ASU has a 99% acceptance rate and a 28% graduation rate. The average cost to attend ASU after financial aid is nearly $20,000.


In 2017, ASU reported an endowment of $101 million.


The ASU Department of Athletics currently sponsors men’s intercollegiate football, baseball, baseball, golf, tennis, track and cheerleading, along with women's intercollegiate basketball, soccer, softball, bowling, tennis, track, volleyball, golf and cheerleading. Sports teams participate in NCAA Division I (FCS - Football Championship Subdivision for football) in the Southwestern Athletic Conference (SWAC), which it joined in 1982.


The ASU Hornets football team plays home games in the University's $62 million football stadium, which opened in November 2012,


In contrast, AUM has been accredited by the Southern Association of Colleges and Schools Commission on Colleges (SACSCOC) as an operationally separate institution from Auburn University since 1978.


Today, AUM has a 96% acceptance rate, 5,200 students, and a 31% graduation rate. The average cost to attend AUM after financial aid is about $14,000. There are no application fees when applying for admission to AUM. The university also waives ACT/SAT and GMAT/GRE/MAT minimum test score requirements for admission.


The most popular AUM bachelor's degrees granted are business administration, nursing, liberal arts, biology, elementary education and secondary education. The university's nursing and medical laboratory sciences programs boast placement rates of more than 90 percent. AUM also offers a joint doctorate program with Auburn University in Public Administration and a Doctor of Nursing Practice degree.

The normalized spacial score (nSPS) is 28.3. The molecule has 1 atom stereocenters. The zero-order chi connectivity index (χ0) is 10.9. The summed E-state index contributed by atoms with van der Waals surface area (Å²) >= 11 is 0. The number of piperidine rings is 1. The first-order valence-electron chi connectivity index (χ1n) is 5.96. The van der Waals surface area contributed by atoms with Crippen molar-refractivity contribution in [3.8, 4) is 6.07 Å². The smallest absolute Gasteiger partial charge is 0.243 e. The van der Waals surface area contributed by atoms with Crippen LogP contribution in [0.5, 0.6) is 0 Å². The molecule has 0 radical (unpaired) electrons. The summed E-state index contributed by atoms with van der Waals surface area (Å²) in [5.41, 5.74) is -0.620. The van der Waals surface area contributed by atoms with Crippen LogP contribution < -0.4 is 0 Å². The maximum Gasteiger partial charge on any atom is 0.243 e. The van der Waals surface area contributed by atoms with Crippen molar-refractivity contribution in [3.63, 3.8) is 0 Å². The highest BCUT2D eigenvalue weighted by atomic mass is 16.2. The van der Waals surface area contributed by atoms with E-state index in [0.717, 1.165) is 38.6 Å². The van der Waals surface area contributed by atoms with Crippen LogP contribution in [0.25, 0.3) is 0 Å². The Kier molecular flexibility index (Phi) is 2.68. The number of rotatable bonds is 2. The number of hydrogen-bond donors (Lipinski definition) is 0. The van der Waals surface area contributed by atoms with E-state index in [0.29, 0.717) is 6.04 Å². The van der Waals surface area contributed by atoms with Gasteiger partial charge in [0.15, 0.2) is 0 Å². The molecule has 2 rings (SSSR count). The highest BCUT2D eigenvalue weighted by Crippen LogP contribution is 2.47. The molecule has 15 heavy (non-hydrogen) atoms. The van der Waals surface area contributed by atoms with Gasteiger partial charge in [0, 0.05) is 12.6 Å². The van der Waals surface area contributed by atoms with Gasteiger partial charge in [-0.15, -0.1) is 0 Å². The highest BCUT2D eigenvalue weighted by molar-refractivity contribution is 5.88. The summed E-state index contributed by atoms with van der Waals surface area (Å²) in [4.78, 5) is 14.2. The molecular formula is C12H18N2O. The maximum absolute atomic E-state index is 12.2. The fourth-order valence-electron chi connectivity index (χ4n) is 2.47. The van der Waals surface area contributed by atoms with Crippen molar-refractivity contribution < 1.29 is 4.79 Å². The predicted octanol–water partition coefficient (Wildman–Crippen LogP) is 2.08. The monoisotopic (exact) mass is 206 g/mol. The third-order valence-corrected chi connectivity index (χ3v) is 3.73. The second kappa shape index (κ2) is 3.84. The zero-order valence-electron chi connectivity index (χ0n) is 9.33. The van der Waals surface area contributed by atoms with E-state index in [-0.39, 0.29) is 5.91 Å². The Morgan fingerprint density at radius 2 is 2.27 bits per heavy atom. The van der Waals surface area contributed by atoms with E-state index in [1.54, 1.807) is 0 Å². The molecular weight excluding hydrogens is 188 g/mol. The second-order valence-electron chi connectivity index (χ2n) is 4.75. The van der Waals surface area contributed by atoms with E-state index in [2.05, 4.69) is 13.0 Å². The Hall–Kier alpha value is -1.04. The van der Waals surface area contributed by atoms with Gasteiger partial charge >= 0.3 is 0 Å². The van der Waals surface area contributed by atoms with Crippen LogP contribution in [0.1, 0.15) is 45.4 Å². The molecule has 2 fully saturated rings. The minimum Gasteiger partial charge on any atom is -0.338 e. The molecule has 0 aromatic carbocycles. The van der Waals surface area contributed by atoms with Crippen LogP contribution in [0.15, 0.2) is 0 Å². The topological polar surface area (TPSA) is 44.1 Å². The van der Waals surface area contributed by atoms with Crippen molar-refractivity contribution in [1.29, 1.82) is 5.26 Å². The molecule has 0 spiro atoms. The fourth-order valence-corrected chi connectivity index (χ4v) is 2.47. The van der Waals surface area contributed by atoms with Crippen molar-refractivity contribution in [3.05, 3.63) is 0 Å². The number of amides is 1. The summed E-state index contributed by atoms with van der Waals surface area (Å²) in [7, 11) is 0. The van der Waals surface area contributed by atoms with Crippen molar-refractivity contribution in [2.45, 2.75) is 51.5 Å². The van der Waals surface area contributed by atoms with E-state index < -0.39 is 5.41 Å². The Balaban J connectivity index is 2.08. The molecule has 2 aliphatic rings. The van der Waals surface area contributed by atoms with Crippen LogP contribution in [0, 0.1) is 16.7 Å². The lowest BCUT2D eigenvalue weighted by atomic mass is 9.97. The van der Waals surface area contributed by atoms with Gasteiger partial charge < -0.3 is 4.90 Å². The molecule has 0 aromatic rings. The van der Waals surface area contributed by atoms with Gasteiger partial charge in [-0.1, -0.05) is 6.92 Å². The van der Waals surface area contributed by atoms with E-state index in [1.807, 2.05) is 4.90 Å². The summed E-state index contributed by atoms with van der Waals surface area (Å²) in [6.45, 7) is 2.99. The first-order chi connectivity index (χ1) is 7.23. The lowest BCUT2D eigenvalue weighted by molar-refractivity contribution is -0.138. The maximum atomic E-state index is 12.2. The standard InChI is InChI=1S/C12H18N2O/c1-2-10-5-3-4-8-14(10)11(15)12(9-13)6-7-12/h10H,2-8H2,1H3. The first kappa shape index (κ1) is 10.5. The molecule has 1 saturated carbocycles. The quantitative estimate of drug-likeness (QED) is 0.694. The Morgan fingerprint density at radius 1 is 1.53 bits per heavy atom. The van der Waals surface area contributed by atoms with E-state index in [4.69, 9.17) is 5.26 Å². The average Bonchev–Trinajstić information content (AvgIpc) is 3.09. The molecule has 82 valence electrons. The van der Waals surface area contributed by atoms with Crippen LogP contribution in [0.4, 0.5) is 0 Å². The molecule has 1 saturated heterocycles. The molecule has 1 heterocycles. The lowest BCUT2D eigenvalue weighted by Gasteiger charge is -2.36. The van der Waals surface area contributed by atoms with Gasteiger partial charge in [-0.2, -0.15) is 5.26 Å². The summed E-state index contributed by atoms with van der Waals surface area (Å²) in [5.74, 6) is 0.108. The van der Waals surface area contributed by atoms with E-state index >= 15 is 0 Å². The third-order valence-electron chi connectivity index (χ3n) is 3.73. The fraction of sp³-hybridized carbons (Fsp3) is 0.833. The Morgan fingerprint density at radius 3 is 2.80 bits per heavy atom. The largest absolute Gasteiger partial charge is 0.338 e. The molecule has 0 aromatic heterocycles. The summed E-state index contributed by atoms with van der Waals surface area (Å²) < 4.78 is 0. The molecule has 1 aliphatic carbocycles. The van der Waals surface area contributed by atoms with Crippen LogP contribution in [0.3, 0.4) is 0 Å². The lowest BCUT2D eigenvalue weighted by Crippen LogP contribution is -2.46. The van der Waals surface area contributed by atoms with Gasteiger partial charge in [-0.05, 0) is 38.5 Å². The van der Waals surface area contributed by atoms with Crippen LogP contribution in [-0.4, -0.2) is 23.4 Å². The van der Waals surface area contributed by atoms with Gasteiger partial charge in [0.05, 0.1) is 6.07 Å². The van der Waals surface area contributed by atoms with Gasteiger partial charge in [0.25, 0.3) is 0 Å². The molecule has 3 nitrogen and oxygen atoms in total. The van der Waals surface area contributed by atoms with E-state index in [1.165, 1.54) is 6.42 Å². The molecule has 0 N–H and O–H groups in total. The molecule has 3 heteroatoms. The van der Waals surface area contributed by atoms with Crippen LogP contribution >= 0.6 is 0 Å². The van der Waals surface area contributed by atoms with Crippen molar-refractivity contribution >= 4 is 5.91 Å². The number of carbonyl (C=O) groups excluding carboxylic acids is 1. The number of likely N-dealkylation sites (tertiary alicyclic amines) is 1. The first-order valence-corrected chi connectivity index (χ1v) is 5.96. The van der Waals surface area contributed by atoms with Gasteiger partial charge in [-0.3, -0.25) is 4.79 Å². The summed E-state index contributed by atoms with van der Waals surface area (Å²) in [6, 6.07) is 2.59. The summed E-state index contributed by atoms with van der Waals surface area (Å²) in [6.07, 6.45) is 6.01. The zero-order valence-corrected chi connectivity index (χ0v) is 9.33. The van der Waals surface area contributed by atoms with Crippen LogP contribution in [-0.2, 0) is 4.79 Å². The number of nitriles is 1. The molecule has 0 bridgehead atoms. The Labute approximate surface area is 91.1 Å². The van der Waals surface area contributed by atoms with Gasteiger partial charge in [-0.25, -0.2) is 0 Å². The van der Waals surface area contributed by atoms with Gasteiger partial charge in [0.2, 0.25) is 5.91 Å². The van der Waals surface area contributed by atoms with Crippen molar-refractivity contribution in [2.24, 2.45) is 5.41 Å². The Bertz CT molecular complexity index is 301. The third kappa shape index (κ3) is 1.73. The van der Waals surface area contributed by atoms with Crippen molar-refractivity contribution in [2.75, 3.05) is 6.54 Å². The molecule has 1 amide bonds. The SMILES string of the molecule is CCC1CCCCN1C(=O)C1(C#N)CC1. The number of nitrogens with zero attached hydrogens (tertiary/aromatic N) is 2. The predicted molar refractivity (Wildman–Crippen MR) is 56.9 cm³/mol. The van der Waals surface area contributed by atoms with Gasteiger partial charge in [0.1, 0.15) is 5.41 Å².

Today, AUM holds Level-Five accreditation from the Southern Association of Colleges and Schools Commission on Colleges (SACSCOC).


AUM has a reported endowment of $24 million.


The Auburn–Montgomery (AUM) athletic teams are called the Warhawks. The university is a member of the Division II level of the National Collegiate Athletic Association (NCAA), primarily competing in the Gulf South Conference (GSC) as a provisional member since the 2017–18 academic year (which achieved D-II full member status in 2019–20). The Warhawks previously competed as an NCAA D-II Independent during the 2016–17 school year; and in the Southern States Athletic Conference (SSAC; formerly known as Georgia–Alabama–Carolina Conference (GACC) until after the 2003–04 school year) of the National Association of Intercollegiate Athletics (NAIA) of the National Association of Intercollegiate Athletics (NAIA) from 1999–2000 to 2015–16.


Today, AUM competes in 11 intercollegiate varsity sports: Men's sports include baseball, basketball, cross country, soccer and tennis; while women's sports include basketball, cross country, soccer, softball, tennis and volleyball.


Epilogue


There was never an educational need in Montgomery for two public institutions of higher education. AUM was constructed as a safe haven for white college-bound students who could not afford to attend the University of Alabama (in Tuscaloosa), Auburn University (in Auburn), or Troy State University (in Troy).


AUM is a stepchild in the Auburn University System. Auburn was never interested in building a world-class satellite campus in Montgomery, and did so only after being pressured by state legislators to expand into Montgomery.


Today, there appears to be no educational need for AUM's continued existence. It should be merged into ASU so that Montgomery will have one public institution of higher education that has the potential for dynamic academic growth and accretive value.


Otherwise, AUM may continue to be recognized as one of the worst colleges in America based upon the cost to attend the University and its limited academic offerings.

Entrance to Auburn University at Montgomery

Entrance to Alabama State University